Tag Archives: Cyro-EM

Proteins evolve on the edge of supramolecular self-assembly

Inspired by Eoin’s interesting talks on prions and prion diseases, and Nick’s discussion of how Cyro-Electron microscopy is going to be the end of an era for Crystallography. I thought I’d look at a paper that discusses aggregation of protein complexes, with some cryo-electron microscopy thrown in for good measure.

Supramolecular assembbly

a, A molecule gaining a single self-interacting patch forms a finite dimer. A self-interacting patch repeated on opposite sides of a symmetric molecule can result in infinite assembly. b, A point mutation in a dihedral octamer creates a new self-interacting patch (red), triggering assembly into a fibre.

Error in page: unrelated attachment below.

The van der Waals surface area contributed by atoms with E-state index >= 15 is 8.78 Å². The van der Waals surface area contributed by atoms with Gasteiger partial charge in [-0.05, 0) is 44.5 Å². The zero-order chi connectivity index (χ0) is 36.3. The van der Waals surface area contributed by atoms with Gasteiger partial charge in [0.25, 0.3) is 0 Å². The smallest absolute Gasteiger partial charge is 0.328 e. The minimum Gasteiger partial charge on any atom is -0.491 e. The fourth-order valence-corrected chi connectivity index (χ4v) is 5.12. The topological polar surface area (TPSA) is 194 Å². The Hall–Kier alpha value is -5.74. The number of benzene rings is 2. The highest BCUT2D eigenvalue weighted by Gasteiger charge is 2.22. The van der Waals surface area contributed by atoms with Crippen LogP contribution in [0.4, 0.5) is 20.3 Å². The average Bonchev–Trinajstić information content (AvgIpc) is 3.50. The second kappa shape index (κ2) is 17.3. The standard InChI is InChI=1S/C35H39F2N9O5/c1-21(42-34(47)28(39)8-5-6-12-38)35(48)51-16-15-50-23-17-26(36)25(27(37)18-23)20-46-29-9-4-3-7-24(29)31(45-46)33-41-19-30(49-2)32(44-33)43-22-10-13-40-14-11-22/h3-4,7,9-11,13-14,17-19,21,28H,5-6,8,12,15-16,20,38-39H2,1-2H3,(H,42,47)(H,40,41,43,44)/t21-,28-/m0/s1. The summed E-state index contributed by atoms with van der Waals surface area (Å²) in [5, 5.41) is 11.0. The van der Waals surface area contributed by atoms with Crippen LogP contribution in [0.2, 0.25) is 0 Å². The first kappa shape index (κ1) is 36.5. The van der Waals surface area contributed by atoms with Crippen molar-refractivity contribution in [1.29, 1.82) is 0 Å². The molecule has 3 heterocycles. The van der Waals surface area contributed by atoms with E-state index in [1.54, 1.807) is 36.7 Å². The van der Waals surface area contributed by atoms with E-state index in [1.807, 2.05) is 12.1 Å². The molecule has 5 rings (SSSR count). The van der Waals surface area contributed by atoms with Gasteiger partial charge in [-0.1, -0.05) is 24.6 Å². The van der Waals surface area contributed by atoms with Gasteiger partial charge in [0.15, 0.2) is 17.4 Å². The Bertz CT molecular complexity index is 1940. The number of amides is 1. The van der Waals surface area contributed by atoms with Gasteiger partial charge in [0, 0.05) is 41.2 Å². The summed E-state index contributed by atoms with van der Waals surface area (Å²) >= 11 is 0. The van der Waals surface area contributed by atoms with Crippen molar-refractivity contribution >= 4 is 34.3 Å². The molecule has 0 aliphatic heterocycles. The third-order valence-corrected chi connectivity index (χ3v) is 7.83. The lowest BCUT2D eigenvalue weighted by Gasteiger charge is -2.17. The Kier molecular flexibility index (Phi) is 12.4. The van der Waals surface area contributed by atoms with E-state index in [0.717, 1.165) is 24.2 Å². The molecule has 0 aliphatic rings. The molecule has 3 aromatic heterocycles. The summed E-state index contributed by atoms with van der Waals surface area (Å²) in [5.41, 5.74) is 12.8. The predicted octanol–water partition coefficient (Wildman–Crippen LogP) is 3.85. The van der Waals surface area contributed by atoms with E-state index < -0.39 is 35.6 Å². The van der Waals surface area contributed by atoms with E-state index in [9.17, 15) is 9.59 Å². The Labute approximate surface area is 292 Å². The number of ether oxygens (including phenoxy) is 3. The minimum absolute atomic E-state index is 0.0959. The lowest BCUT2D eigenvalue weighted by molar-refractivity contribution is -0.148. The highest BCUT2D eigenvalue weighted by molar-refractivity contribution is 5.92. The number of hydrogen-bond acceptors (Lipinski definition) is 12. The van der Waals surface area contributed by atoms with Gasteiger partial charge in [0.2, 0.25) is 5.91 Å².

Supramolecular assemblies are folded protein complexes forming into much larger units. This formation can be triggered by a mutation on a copy of the constituent homomers of the complex, acting as a self-interacting patch. If this patch were to form in a non-symmetric complex, it would likely form a finite assemble with a limited number of copies of the complex. However, if the complex has dihedral symmetry such that a patch is accessible at multiple separated locations, then complex can potentially form near infinite supramolecular assemblies. Continue reading